In March, the Tory chairman Grant Shapps claimed that "nearly a million people" (878,300) on incapacity benefit had dropped their claims, rather than face a new medical assessment for its successor, the employment and support allowance. The figures, he said, "demonstrate how the welfare system was broken under Labour and why our reforms are so important". The claim was faithfully reported by the Sunday Telegraph but as the UK Statistics Authority has now confirmed in its response to Labour MP Sheila Gilmore (see below), it was entirely fabricated.
In his letter to Shapps and Iain Duncan Smith, UKSA chair Andrew Dilnot writes that the figure conflated "official statistics relating to new claimants of the ESA with official statistics on recipients of the incapacity benefit (IB) who are being migrated across to the ESA". Of the 603,600 incapacity benefit claimants referred for reassessment as part of the introduction of the ESA between March 2011 and May 2012, just 19,700 (somewhat short of Shapps's "nearly a million) abandoned their claims prior to a work capability assessment in the period to May 2012. The figure of 878,300 refers to the total of new claims for the ESA closed before medical assessment from October 2008 to May 2012. Thus, Shapps's suggestion that the 878,300 were pre-existing claimants, who would rather lose their benefits than be exposed as "scroungers", was entirely wrong.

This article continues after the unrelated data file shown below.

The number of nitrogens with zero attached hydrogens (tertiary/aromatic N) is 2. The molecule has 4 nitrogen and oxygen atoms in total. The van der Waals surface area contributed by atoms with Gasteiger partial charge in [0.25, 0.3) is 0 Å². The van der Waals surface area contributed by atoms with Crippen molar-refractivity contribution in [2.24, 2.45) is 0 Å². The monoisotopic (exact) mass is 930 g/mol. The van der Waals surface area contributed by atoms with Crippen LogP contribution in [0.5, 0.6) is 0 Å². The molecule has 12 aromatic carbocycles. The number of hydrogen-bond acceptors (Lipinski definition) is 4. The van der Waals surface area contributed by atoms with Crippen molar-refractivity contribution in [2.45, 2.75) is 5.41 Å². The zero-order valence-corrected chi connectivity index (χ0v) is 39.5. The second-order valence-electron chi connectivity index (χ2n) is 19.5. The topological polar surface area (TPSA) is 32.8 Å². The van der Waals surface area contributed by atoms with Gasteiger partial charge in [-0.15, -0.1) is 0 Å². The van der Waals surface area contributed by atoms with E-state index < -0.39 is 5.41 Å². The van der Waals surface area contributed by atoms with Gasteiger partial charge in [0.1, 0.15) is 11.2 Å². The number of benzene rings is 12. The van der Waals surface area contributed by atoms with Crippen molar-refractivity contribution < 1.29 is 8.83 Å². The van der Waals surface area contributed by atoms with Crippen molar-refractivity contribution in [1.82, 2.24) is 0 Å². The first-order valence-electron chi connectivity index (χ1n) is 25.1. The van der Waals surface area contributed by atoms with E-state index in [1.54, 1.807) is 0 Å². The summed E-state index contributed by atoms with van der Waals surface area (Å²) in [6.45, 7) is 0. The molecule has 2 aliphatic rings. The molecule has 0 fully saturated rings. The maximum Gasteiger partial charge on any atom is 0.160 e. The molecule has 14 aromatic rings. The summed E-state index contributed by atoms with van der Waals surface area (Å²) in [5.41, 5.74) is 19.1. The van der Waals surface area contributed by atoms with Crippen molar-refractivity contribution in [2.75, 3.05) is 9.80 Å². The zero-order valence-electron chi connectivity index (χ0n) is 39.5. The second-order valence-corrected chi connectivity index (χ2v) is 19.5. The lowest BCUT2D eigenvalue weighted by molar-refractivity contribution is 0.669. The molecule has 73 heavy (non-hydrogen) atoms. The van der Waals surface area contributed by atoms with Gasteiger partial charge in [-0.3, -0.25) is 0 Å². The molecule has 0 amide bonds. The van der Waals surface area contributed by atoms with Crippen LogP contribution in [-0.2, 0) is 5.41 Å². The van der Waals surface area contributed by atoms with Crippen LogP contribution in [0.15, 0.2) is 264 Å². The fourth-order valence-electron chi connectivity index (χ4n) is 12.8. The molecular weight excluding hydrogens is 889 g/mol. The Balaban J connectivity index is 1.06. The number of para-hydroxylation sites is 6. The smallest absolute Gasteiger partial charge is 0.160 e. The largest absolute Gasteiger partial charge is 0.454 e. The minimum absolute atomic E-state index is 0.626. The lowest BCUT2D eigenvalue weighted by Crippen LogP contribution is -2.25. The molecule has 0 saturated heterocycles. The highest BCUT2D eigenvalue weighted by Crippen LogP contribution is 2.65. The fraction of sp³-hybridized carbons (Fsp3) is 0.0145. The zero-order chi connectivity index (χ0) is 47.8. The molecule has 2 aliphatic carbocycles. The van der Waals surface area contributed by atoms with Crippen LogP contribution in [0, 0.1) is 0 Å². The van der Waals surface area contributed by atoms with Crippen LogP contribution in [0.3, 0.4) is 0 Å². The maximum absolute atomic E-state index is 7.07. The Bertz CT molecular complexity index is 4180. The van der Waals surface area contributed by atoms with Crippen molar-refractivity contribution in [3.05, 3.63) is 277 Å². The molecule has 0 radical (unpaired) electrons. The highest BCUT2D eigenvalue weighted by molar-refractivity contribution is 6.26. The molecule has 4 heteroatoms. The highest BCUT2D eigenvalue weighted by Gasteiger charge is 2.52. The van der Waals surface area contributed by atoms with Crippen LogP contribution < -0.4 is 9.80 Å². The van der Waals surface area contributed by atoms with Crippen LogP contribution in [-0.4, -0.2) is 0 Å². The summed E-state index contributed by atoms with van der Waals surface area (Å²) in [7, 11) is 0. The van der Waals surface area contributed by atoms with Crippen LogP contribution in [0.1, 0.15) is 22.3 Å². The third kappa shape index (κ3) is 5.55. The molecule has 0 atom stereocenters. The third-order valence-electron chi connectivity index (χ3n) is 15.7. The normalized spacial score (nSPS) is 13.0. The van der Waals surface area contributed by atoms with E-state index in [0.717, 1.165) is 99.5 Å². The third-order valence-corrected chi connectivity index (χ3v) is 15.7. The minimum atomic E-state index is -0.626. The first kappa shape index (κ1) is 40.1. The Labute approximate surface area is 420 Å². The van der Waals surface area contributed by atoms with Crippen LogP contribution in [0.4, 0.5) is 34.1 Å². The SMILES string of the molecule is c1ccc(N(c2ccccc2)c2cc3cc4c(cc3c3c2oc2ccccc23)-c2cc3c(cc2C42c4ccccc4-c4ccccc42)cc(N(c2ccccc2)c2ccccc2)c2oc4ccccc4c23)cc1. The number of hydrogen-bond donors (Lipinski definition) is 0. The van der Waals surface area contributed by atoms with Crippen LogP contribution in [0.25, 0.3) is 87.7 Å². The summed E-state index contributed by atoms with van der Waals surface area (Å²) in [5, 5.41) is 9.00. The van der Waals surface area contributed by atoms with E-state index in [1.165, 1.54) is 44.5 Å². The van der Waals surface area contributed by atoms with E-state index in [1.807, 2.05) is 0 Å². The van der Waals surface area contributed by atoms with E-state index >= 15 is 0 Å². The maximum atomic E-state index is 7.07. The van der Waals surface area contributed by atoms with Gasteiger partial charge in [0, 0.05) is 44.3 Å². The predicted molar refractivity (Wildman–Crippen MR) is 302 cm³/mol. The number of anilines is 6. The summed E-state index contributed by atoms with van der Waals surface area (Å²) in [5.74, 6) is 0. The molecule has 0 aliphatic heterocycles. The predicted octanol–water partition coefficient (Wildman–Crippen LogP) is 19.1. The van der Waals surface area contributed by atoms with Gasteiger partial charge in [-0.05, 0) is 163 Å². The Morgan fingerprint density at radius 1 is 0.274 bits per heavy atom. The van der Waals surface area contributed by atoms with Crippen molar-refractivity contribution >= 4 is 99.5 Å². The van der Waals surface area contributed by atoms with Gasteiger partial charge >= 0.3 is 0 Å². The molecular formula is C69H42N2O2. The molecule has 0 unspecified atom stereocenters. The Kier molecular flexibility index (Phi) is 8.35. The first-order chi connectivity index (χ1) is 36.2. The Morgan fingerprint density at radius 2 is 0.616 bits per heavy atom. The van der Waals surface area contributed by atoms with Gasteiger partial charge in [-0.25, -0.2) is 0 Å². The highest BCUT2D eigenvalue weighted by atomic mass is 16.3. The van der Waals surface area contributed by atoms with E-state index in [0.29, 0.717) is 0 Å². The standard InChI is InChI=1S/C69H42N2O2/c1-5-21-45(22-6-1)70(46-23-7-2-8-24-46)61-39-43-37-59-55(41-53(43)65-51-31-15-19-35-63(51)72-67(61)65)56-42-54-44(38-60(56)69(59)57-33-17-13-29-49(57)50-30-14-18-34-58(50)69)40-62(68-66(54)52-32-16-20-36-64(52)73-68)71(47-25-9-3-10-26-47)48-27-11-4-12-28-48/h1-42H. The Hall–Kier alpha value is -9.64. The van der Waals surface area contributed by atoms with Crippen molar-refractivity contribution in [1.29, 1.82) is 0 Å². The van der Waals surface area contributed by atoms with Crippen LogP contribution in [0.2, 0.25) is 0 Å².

Labour has responded:
"Grant Shapps may know a thing or two about making things up but it really is outrageous that the Tories have been caught yet again misusing statistics for their own ends. People want a Government that deals with the problems facing Britain, with a plan for getting growth and jobs in our economy, not one that repeatedly misleads the public. Grant Shapps needs to come clean and apologise for trying to pull the wool over people’s eyes."